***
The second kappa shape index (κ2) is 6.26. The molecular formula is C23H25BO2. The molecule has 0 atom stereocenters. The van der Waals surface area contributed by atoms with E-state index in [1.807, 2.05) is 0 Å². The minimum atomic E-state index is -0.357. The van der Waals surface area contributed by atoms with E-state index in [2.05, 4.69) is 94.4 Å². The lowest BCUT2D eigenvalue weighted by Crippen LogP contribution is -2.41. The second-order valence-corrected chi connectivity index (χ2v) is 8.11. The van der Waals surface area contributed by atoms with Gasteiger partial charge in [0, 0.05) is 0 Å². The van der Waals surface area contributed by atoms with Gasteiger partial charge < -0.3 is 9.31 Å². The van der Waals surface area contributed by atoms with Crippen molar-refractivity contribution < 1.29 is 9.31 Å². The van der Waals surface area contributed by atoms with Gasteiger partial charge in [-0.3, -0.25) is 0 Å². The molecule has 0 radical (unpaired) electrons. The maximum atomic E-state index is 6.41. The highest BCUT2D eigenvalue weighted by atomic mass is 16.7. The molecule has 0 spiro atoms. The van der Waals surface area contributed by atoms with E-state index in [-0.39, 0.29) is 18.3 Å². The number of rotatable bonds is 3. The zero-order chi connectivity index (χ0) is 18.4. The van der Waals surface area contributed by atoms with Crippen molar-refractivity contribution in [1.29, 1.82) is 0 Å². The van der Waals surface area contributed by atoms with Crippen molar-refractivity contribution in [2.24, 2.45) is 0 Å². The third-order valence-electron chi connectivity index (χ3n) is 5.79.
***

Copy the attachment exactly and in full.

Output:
The second kappa shape index (κ2) is 6.26. The molecular formula is C23H25BO2. The molecule has 0 atom stereocenters. The van der Waals surface area contributed by atoms with E-state index in [1.807, 2.05) is 0 Å². The minimum atomic E-state index is -0.357. The van der Waals surface area contributed by atoms with E-state index in [2.05, 4.69) is 94.4 Å². The lowest BCUT2D eigenvalue weighted by Crippen LogP contribution is -2.41. The second-order valence-corrected chi connectivity index (χ2v) is 8.11. The van der Waals surface area contributed by atoms with Gasteiger partial charge in [0, 0.05) is 0 Å². The van der Waals surface area contributed by atoms with Gasteiger partial charge < -0.3 is 9.31 Å². The van der Waals surface area contributed by atoms with Crippen molar-refractivity contribution < 1.29 is 9.31 Å². The van der Waals surface area contributed by atoms with Gasteiger partial charge in [-0.3, -0.25) is 0 Å². The molecule has 0 radical (unpaired) electrons. The maximum atomic E-state index is 6.41. The highest BCUT2D eigenvalue weighted by atomic mass is 16.7. The molecule has 0 spiro atoms. The van der Waals surface area contributed by atoms with E-state index in [-0.39, 0.29) is 18.3 Å². The number of rotatable bonds is 3. The zero-order chi connectivity index (χ0) is 18.4. The van der Waals surface area contributed by atoms with Crippen molar-refractivity contribution in [1.29, 1.82) is 0 Å². The van der Waals surface area contributed by atoms with Crippen molar-refractivity contribution in [2.24, 2.45) is 0 Å². The third-order valence-electron chi connectivity index (χ3n) is 5.79.